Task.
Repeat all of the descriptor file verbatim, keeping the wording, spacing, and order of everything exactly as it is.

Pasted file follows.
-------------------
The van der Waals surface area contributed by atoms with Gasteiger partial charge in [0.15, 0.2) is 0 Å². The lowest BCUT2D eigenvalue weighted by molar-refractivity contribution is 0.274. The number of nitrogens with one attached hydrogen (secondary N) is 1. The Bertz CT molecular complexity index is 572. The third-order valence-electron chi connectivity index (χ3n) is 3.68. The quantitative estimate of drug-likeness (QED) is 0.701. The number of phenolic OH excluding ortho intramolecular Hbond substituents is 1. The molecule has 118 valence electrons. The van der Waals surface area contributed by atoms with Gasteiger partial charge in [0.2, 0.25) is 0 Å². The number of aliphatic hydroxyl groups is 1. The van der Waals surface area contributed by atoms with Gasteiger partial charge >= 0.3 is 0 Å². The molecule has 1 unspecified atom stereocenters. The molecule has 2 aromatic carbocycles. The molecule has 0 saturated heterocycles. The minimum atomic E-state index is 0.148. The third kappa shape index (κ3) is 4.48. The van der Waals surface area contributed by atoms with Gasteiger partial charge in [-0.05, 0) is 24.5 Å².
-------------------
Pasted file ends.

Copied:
The van der Waals surface area contributed by atoms with Gasteiger partial charge in [0.15, 0.2) is 0 Å². The lowest BCUT2D eigenvalue weighted by molar-refractivity contribution is 0.274. The number of nitrogens with one attached hydrogen (secondary N) is 1. The Bertz CT molecular complexity index is 572. The third-order valence-electron chi connectivity index (χ3n) is 3.68. The quantitative estimate of drug-likeness (QED) is 0.701. The number of phenolic OH excluding ortho intramolecular Hbond substituents is 1. The molecule has 118 valence electrons. The van der Waals surface area contributed by atoms with Gasteiger partial charge in [0.2, 0.25) is 0 Å². The number of aliphatic hydroxyl groups is 1. The van der Waals surface area contributed by atoms with Gasteiger partial charge >= 0.3 is 0 Å². The molecule has 1 unspecified atom stereocenters. The molecule has 2 aromatic carbocycles. The molecule has 0 saturated heterocycles. The minimum atomic E-state index is 0.148. The third kappa shape index (κ3) is 4.48. The van der Waals surface area contributed by atoms with Gasteiger partial charge in [-0.05, 0) is 24.5 Å².